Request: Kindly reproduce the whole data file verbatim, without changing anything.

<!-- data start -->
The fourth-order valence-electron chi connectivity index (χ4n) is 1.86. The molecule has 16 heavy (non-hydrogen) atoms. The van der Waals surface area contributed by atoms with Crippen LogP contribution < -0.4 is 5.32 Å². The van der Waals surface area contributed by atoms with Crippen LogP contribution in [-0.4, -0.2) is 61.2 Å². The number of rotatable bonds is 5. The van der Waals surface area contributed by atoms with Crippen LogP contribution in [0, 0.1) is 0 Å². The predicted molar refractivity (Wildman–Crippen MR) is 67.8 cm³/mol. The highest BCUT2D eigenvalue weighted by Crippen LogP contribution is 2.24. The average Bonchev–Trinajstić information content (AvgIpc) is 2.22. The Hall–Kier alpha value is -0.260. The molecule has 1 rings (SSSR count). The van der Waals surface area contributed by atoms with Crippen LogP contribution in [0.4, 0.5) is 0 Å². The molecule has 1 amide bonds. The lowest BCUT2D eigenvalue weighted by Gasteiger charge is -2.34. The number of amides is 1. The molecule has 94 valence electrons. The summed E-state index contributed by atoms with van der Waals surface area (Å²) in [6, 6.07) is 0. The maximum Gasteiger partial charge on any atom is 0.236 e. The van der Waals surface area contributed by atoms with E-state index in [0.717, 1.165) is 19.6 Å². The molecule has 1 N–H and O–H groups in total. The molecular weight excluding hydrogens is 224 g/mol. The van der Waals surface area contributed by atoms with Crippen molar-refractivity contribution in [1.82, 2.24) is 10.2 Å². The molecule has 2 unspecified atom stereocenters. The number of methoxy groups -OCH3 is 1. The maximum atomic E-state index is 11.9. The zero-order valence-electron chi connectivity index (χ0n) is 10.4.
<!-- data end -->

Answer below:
The fourth-order valence-electron chi connectivity index (χ4n) is 1.86. The molecule has 16 heavy (non-hydrogen) atoms. The van der Waals surface area contributed by atoms with Crippen LogP contribution < -0.4 is 5.32 Å². The van der Waals surface area contributed by atoms with Crippen LogP contribution in [-0.4, -0.2) is 61.2 Å². The number of rotatable bonds is 5. The van der Waals surface area contributed by atoms with Crippen LogP contribution in [0, 0.1) is 0 Å². The predicted molar refractivity (Wildman–Crippen MR) is 67.8 cm³/mol. The highest BCUT2D eigenvalue weighted by Crippen LogP contribution is 2.24. The average Bonchev–Trinajstić information content (AvgIpc) is 2.22. The Hall–Kier alpha value is -0.260. The molecule has 1 rings (SSSR count). The van der Waals surface area contributed by atoms with Crippen LogP contribution in [0.4, 0.5) is 0 Å². The molecule has 1 amide bonds. The lowest BCUT2D eigenvalue weighted by Gasteiger charge is -2.34. The number of amides is 1. The molecule has 94 valence electrons. The summed E-state index contributed by atoms with van der Waals surface area (Å²) in [6, 6.07) is 0. The maximum Gasteiger partial charge on any atom is 0.236 e. The van der Waals surface area contributed by atoms with E-state index in [0.717, 1.165) is 19.6 Å². The molecule has 1 N–H and O–H groups in total. The molecular weight excluding hydrogens is 224 g/mol. The van der Waals surface area contributed by atoms with Crippen molar-refractivity contribution in [1.82, 2.24) is 10.2 Å². The molecule has 2 unspecified atom stereocenters. The number of methoxy groups -OCH3 is 1. The maximum atomic E-state index is 11.9. The zero-order valence-electron chi connectivity index (χ0n) is 10.4.